Posts Tagged ‘cold’


March 8, 2018, New England. Beaten-down dogwood blocks the back steps.

After the blogger behind Jnana’s Red Barn posted 10 things he liked about March, I thought, “Wow! What a challenge!” New Englanders often find it hard to think of even one good thing about March. Winter hangs on and hangs on and hangs on, the snow no longer seems magical, and activities get canceled that you thought for sure you would be able to do in March.

Could I possibly think of 10 good things? I knew it would be good for me to try.

1. Daylight. I definitely like having more daylight.

But although I thought about Jnana’s challenge for days, daylight was the only thing I could think of that I liked about March.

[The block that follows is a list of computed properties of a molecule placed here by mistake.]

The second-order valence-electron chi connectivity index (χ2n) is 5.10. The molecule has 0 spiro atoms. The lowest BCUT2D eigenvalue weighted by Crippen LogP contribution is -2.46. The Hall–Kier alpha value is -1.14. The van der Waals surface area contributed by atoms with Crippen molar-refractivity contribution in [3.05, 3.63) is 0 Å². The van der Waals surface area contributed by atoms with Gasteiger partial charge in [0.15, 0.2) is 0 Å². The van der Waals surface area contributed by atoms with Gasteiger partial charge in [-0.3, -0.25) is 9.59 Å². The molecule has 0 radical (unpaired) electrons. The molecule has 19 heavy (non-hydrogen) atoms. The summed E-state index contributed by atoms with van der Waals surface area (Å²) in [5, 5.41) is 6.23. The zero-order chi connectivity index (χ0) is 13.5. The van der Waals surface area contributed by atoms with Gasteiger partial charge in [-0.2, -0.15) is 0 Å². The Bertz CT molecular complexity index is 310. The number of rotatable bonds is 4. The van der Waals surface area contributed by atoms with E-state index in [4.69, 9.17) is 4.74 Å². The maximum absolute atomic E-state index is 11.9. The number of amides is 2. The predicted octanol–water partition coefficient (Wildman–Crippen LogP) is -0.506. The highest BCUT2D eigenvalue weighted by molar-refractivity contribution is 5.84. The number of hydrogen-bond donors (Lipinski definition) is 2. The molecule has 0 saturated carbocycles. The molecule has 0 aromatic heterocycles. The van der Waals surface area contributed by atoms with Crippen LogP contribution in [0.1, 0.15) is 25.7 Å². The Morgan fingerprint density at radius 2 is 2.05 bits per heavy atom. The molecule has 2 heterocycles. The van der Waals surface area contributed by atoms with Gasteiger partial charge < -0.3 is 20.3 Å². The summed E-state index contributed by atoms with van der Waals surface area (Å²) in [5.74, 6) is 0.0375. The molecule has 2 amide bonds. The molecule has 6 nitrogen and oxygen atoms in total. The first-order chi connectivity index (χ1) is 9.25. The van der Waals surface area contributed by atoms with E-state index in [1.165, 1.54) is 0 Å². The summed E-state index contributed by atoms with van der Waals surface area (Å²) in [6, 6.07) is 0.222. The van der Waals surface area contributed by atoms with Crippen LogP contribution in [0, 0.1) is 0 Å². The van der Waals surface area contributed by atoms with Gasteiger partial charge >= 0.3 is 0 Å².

Should I mention how quiet it is at Suzanne and Erik’s house when they take the family off for March vacation? (I stay at the house when I volunteer in Rhode Island.) It’s much more entertaining when the grandchildren are there, but quiet can be nice once in a while, and I’ll never get to 10 if I don’t include this.

2. A quiet house.

A couple items are comparative — that is, they start to happen a lot more in March.

3. More walks in the woods.

4. More sightings of neighbors.

Once I got this far, I began to think it might be possible to get to 10.

5. The first spring flowers.

6. Four young cousins playing at my husband’s birthday.

7. Decorating Easter eggs.

8. John and Suzanne planning their two families’ New Shoreham summer.

9. Irish music by the Clancy Brothers and Tommy Makem.

10. Return of the redwing blackbirds.

Yaay! I’m feeling more positive already. How about you? Can you find 10 things you like about March?